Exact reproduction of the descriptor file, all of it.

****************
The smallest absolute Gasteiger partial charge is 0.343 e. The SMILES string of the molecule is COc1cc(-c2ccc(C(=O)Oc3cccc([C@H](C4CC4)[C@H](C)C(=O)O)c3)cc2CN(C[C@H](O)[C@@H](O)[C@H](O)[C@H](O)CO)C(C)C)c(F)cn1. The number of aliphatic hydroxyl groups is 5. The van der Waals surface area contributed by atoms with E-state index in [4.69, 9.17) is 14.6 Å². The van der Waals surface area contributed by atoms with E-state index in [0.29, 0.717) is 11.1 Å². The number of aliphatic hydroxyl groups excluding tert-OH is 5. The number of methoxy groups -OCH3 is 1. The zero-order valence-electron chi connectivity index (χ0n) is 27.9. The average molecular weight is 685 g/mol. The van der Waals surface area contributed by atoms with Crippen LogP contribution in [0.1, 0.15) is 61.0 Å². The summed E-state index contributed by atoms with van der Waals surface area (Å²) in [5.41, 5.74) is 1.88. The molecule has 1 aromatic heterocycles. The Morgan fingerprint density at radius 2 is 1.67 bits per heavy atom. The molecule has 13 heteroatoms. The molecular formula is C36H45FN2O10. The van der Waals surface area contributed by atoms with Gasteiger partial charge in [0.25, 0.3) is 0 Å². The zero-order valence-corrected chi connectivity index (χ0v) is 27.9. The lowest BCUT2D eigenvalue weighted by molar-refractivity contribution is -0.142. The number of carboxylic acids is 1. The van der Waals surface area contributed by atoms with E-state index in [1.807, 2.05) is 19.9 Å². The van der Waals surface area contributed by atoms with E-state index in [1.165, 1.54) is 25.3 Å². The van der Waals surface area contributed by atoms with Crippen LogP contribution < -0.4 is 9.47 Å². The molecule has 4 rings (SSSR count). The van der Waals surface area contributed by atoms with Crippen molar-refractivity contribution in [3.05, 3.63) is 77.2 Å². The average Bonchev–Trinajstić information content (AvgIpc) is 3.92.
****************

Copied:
The smallest absolute Gasteiger partial charge is 0.343 e. The SMILES string of the molecule is COc1cc(-c2ccc(C(=O)Oc3cccc([C@H](C4CC4)[C@H](C)C(=O)O)c3)cc2CN(C[C@H](O)[C@@H](O)[C@H](O)[C@H](O)CO)C(C)C)c(F)cn1. The number of aliphatic hydroxyl groups is 5. The van der Waals surface area contributed by atoms with E-state index in [4.69, 9.17) is 14.6 Å². The van der Waals surface area contributed by atoms with E-state index in [0.29, 0.717) is 11.1 Å². The number of aliphatic hydroxyl groups excluding tert-OH is 5. The number of methoxy groups -OCH3 is 1. The zero-order valence-electron chi connectivity index (χ0n) is 27.9. The average molecular weight is 685 g/mol. The van der Waals surface area contributed by atoms with Crippen LogP contribution in [0.1, 0.15) is 61.0 Å². The summed E-state index contributed by atoms with van der Waals surface area (Å²) in [5.41, 5.74) is 1.88. The molecule has 1 aromatic heterocycles. The Morgan fingerprint density at radius 2 is 1.67 bits per heavy atom. The molecule has 13 heteroatoms. The molecular formula is C36H45FN2O10. The van der Waals surface area contributed by atoms with Gasteiger partial charge in [0.25, 0.3) is 0 Å². The zero-order valence-corrected chi connectivity index (χ0v) is 27.9. The lowest BCUT2D eigenvalue weighted by molar-refractivity contribution is -0.142. The number of carboxylic acids is 1. The van der Waals surface area contributed by atoms with E-state index in [1.807, 2.05) is 19.9 Å². The van der Waals surface area contributed by atoms with E-state index in [1.165, 1.54) is 25.3 Å². The van der Waals surface area contributed by atoms with Crippen LogP contribution < -0.4 is 9.47 Å². The molecule has 4 rings (SSSR count). The van der Waals surface area contributed by atoms with Crippen molar-refractivity contribution in [3.05, 3.63) is 77.2 Å². The average Bonchev–Trinajstić information content (AvgIpc) is 3.92.